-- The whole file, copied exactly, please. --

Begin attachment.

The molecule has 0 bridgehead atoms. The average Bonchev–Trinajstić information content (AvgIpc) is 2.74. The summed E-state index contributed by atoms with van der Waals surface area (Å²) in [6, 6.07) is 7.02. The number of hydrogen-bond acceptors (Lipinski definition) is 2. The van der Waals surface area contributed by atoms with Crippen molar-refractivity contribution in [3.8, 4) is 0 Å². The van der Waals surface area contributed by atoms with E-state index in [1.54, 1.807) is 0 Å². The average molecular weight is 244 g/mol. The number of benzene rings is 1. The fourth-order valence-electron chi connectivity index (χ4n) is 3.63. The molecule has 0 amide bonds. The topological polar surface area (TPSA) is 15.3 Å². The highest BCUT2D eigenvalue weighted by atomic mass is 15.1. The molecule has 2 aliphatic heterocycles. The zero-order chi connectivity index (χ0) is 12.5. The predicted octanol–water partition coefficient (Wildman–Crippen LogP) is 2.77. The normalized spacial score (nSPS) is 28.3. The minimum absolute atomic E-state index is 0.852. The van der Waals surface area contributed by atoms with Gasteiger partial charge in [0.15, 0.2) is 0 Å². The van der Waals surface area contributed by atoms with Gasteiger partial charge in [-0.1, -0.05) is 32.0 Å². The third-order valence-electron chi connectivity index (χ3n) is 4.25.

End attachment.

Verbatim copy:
The molecule has 0 bridgehead atoms. The average Bonchev–Trinajstić information content (AvgIpc) is 2.74. The summed E-state index contributed by atoms with van der Waals surface area (Å²) in [6, 6.07) is 7.02. The number of hydrogen-bond acceptors (Lipinski definition) is 2. The van der Waals surface area contributed by atoms with Crippen molar-refractivity contribution in [3.8, 4) is 0 Å². The van der Waals surface area contributed by atoms with E-state index in [1.54, 1.807) is 0 Å². The average molecular weight is 244 g/mol. The number of benzene rings is 1. The fourth-order valence-electron chi connectivity index (χ4n) is 3.63. The molecule has 0 amide bonds. The topological polar surface area (TPSA) is 15.3 Å². The highest BCUT2D eigenvalue weighted by atomic mass is 15.1. The molecule has 2 aliphatic heterocycles. The zero-order chi connectivity index (χ0) is 12.5. The predicted octanol–water partition coefficient (Wildman–Crippen LogP) is 2.77. The normalized spacial score (nSPS) is 28.3. The minimum absolute atomic E-state index is 0.852. The van der Waals surface area contributed by atoms with Gasteiger partial charge in [0.15, 0.2) is 0 Å². The van der Waals surface area contributed by atoms with Gasteiger partial charge in [-0.1, -0.05) is 32.0 Å². The third-order valence-electron chi connectivity index (χ3n) is 4.25.